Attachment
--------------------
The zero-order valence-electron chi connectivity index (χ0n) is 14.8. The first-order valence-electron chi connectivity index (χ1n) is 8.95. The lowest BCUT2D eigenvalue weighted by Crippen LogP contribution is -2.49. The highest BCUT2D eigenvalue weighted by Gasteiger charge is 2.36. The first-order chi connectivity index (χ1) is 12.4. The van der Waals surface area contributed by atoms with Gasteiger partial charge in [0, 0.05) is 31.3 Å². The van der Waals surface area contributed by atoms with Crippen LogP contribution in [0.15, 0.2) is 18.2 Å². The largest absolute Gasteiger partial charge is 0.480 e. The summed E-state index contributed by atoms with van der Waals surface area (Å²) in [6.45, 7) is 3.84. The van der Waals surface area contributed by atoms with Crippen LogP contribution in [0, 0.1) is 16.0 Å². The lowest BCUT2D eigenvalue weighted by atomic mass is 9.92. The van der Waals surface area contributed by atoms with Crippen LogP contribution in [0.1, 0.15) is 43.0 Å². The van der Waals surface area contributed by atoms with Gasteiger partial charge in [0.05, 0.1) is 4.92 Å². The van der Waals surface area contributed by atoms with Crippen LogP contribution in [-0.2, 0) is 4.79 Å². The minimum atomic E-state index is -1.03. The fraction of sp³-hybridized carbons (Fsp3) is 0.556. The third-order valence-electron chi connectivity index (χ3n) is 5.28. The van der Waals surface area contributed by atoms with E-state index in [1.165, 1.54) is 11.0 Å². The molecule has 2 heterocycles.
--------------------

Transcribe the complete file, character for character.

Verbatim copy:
The zero-order valence-electron chi connectivity index (χ0n) is 14.8. The first-order valence-electron chi connectivity index (χ1n) is 8.95. The lowest BCUT2D eigenvalue weighted by Crippen LogP contribution is -2.49. The highest BCUT2D eigenvalue weighted by Gasteiger charge is 2.36. The first-order chi connectivity index (χ1) is 12.4. The van der Waals surface area contributed by atoms with Gasteiger partial charge in [0, 0.05) is 31.3 Å². The van der Waals surface area contributed by atoms with Crippen LogP contribution in [0.15, 0.2) is 18.2 Å². The largest absolute Gasteiger partial charge is 0.480 e. The summed E-state index contributed by atoms with van der Waals surface area (Å²) in [6.45, 7) is 3.84. The van der Waals surface area contributed by atoms with Crippen LogP contribution in [0, 0.1) is 16.0 Å². The lowest BCUT2D eigenvalue weighted by atomic mass is 9.92. The van der Waals surface area contributed by atoms with Crippen LogP contribution in [0.1, 0.15) is 43.0 Å². The van der Waals surface area contributed by atoms with Gasteiger partial charge in [0.05, 0.1) is 4.92 Å². The van der Waals surface area contributed by atoms with Crippen LogP contribution in [-0.2, 0) is 4.79 Å². The minimum atomic E-state index is -1.03. The fraction of sp³-hybridized carbons (Fsp3) is 0.556. The third-order valence-electron chi connectivity index (χ3n) is 5.28. The van der Waals surface area contributed by atoms with E-state index in [1.165, 1.54) is 11.0 Å². The molecule has 2 heterocycles.